Academic journal article Innovation: Organization & Management

Public Broadcasters and Innovation: A Contested Combination in Flanders

Academic journal article Innovation: Organization & Management

Public Broadcasters and Innovation: A Contested Combination in Flanders

Article excerpt

For long, Western European governments considered public broadcasters to be propellers of innovation in the media sector. For several reasons, public broadcasters were deemed suitable to invest in innovation. They could afford to invest in longterm research tracks, collaborated through the European Broadcasting Union1 with other public broadcasters, and were aiming at innovations going beyond the implementation of mere marketoriented inventions. What is more, governments, in foreseeing necessary funds, could control public broadcasters' innovation programs, assign specific tasks, enforce particular focal points and require cooperation with private actors as well. This approach was not unique to broadcasting. Also in other sectors, there was a tendency to concentrate innovation efforts within large companies, integrating in a very much centralized way everything that had to do with research and development. The Bell Labs is a notorious example. Essentially, public broadcasters were deeply vertically integrated (covering in most countries content production, aggregation and even distribution) which was a key characteristic of innovation in general in the post WWII era (Chesbrough, 2003, p. 29).

Gradually, the innovatory role of public broadcasters became criticized. With the entrance of private television in the 1980s, the logic of State intervention was abandoned to the benefit of private initiative. In fact, there was a crisis of State intervention, which was - quoting Garnham (1990, pp. 127-128) 'part of a wider political crisis, namely a profound shiftin people's attitudes to the State and to the State's proper role in social time'. Concepts like market failure and consumer sovereignty inspired policy-makers and narrowed down the room for government interventions. The change of political ideology was soon accompanied with de-regulatory actions and budget cuts with public broadcasters. The latter, part of fierce competitive processes with private companies, were also not always eager to continue their commitment towards innovation as other priorities, as serving 'his majesty, the viewer' (Van Roe, 1999)2 were considerably more pressing. Nevertheless, most public broadcasters in practice maintained their investments in innovation - probably because of the rise of innovation policies as key elements of national, regional and supranational information society actions.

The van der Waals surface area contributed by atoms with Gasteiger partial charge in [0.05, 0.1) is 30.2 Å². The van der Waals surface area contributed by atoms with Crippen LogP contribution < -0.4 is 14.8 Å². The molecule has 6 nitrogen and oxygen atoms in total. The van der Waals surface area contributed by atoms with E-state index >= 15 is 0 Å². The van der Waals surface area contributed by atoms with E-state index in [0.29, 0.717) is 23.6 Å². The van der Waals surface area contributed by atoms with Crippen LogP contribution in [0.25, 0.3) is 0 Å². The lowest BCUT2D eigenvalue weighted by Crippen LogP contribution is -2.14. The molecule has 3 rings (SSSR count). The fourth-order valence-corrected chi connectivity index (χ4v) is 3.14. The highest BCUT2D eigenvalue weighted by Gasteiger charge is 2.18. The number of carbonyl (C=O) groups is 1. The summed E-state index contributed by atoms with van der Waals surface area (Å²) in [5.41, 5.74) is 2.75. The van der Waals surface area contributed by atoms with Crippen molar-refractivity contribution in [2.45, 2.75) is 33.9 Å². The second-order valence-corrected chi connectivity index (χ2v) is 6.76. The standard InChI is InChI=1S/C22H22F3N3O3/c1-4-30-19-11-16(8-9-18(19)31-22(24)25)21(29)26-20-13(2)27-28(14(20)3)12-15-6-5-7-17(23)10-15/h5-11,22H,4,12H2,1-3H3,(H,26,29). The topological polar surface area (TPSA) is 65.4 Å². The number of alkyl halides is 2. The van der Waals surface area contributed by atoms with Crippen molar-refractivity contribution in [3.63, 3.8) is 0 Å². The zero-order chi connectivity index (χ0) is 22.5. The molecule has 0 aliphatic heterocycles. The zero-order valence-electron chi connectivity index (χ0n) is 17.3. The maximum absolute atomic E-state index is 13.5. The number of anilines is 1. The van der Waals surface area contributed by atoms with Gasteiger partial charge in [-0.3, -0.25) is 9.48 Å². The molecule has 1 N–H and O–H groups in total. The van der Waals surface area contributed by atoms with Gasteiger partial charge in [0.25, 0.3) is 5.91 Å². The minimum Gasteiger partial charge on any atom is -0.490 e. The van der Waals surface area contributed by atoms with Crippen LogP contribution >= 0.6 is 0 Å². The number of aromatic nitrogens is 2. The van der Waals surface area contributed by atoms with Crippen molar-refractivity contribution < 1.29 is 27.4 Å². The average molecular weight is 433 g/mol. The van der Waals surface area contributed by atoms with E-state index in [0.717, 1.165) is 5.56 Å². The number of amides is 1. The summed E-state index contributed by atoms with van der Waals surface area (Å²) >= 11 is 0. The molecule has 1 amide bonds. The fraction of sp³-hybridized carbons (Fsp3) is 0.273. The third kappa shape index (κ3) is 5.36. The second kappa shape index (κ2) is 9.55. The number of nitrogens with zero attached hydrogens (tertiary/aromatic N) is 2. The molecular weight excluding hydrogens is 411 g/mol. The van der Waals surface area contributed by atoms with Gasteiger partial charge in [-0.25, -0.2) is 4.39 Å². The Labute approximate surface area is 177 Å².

Nowadays public broadcasters' role with regard to innovation is under severe pressure. Criticism is more carefully framed within an overall attack on public broadcasters' role in new media. Opponents of public service broadcasting will in theory agree with a technology neutral vision, allowing public broadcasters to be active on all platforms provided they offer public service content. In practice, however, they are very critical of public broadcasters becoming active on the Internet, mobile platforms and the like (ACT, EPC, & AER, 2004; Biggam, 2009). A proactive role of public broadcasters in new media markets is allegedly not justified in the absence of market failure on new platforms (Armstrong & Weeds, 2007). Private media companies extend this rationale to innovation in general, arguing that developments in new media should be triggered by private actors on the basis of actual consumer needs. In addition, they maintain that innovation requires flexibility and adaptiveness - criteria public broadcasters (which are often characterized by high numbers of employees and bureaucratic structures) are said not to comply with (e.g., Interview, 24 January 2011; Interview, 8 February 2011).

Private sector criticism has fueled government debates on the innovation tasks of public broadcasters in most Western European countries (Donders, 2012). This article investigates whether government rhetorics and regulatory actions indeed follow suit. Is there a shiftaway from relying on public broadcasters for triggering innovation in the media sector towards innovation programs that depend more on private sector investments? …

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